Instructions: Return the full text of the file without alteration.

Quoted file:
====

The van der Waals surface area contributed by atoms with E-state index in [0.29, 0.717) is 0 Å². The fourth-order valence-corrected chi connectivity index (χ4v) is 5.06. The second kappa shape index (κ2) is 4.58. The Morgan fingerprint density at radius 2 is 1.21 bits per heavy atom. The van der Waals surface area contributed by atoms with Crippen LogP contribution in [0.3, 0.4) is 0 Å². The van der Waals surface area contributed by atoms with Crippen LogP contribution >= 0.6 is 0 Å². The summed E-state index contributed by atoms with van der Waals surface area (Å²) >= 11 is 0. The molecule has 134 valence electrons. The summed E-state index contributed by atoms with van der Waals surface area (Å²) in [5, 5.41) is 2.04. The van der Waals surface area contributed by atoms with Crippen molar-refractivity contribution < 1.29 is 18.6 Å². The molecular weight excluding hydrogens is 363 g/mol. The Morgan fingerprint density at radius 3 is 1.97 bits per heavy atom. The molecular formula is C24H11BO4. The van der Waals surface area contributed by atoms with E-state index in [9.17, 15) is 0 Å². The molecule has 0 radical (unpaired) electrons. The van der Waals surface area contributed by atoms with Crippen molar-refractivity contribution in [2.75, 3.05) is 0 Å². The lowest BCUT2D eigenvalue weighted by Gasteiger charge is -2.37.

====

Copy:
The van der Waals surface area contributed by atoms with E-state index in [0.29, 0.717) is 0 Å². The fourth-order valence-corrected chi connectivity index (χ4v) is 5.06. The second kappa shape index (κ2) is 4.58. The Morgan fingerprint density at radius 2 is 1.21 bits per heavy atom. The van der Waals surface area contributed by atoms with Crippen LogP contribution in [0.3, 0.4) is 0 Å². The van der Waals surface area contributed by atoms with Crippen LogP contribution >= 0.6 is 0 Å². The summed E-state index contributed by atoms with van der Waals surface area (Å²) >= 11 is 0. The molecule has 134 valence electrons. The summed E-state index contributed by atoms with van der Waals surface area (Å²) in [5, 5.41) is 2.04. The van der Waals surface area contributed by atoms with Crippen molar-refractivity contribution < 1.29 is 18.6 Å². The molecular weight excluding hydrogens is 363 g/mol. The Morgan fingerprint density at radius 3 is 1.97 bits per heavy atom. The molecular formula is C24H11BO4. The van der Waals surface area contributed by atoms with E-state index in [9.17, 15) is 0 Å². The molecule has 0 radical (unpaired) electrons. The van der Waals surface area contributed by atoms with Crippen molar-refractivity contribution in [2.75, 3.05) is 0 Å². The lowest BCUT2D eigenvalue weighted by Gasteiger charge is -2.37.